This article about being a Yoga sinner from Recovering Yogi really stuck a cord with me. The author/yoga teacher suggests doing yoga poses while watching trashy TV (Millionaire Matchmaker, to be precise) and her student responds: ”Doesn’t that kind of go against the idea of yoga?”
I think the idea of yoga depends a lot on the motivation behind it.
Some people practice yoga almost purely for physical reasons, some find spiritual solace or emotional well-being. Some just like the chance to lay still in relaxation at the end of a class without anyone poking them. These motivations vary greatly, can change frequently, and certainly affect how students practice.
For example: I generally like tuning into my breathing, letting my brain quiet, and connecting with my body during a yoga practice. Recently, however, I’ve been feeling off and haven’t been comfortable dwelling in my own head. A quiet meditative yoga practice will not work for me right now – I need something to get me out of my thoughts. So I’ve been ‘cheating’ and doing gentle yin postures at home while listening to Vinyl Cafe podcasts.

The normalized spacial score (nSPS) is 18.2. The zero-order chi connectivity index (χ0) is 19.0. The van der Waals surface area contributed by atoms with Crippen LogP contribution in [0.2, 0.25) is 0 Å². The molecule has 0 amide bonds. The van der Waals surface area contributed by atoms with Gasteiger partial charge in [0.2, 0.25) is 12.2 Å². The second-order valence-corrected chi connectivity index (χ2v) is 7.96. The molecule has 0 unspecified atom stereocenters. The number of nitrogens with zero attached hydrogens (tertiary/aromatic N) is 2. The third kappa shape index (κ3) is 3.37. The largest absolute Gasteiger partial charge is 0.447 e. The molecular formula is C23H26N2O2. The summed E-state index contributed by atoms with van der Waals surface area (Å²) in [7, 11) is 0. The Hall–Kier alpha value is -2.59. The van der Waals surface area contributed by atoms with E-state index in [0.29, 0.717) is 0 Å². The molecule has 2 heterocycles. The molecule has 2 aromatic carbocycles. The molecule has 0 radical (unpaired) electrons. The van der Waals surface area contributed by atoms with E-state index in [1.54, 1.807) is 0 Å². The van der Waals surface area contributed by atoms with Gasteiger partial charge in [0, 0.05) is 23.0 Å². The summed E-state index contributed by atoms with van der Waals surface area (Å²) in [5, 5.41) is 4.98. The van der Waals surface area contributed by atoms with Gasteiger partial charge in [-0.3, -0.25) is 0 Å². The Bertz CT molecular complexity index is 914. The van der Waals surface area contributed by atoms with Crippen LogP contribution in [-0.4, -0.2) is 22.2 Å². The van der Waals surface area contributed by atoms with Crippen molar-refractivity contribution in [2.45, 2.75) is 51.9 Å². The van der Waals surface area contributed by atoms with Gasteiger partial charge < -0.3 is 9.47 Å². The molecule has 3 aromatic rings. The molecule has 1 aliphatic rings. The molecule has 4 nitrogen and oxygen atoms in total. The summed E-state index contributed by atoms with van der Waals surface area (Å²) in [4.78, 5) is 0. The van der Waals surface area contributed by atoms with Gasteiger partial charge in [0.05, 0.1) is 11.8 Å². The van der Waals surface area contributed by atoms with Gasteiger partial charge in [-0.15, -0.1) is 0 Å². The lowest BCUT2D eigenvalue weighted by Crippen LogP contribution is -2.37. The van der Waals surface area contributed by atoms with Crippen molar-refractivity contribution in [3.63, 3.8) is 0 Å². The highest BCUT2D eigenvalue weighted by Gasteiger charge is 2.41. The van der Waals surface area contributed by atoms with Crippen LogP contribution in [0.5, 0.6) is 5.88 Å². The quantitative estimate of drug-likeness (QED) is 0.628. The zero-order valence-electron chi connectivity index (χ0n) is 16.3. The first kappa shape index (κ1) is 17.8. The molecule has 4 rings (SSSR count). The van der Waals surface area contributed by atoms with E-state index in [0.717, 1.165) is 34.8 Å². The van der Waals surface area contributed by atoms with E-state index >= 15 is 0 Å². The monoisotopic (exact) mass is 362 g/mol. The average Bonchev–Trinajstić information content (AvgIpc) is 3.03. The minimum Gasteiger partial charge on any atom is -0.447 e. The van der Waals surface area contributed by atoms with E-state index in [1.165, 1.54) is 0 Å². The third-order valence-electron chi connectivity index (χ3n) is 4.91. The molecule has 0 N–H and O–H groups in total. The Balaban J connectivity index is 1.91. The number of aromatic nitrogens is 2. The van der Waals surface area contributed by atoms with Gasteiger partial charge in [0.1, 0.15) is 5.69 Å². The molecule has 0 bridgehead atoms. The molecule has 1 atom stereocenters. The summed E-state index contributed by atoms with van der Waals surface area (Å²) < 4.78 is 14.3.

I’m getting the physical benefits of stretching and relaxing my muscles, but instead of coming into a meditative state (which probably wouldn’t happen right now anyway), I get to escape into the Vinyl Cafe world and laugh hysterically as Stuart recounts Dave’s adventures taking care of six dogs. I suppose I could even call it laughter yoga 😉
‘Cheating’ and being comfortable in my yoga practice is far more important than trying to force myself into something that isn’t going to work.
A dear friend gave me an awesome magnet a while back (shown on the side of our fridge above) that says “I totally cheat at yoga.” It reminds me to wholeheartedly embrace that idea and ensure my practice suits whatever motivation is getting me onto the mat in the first place!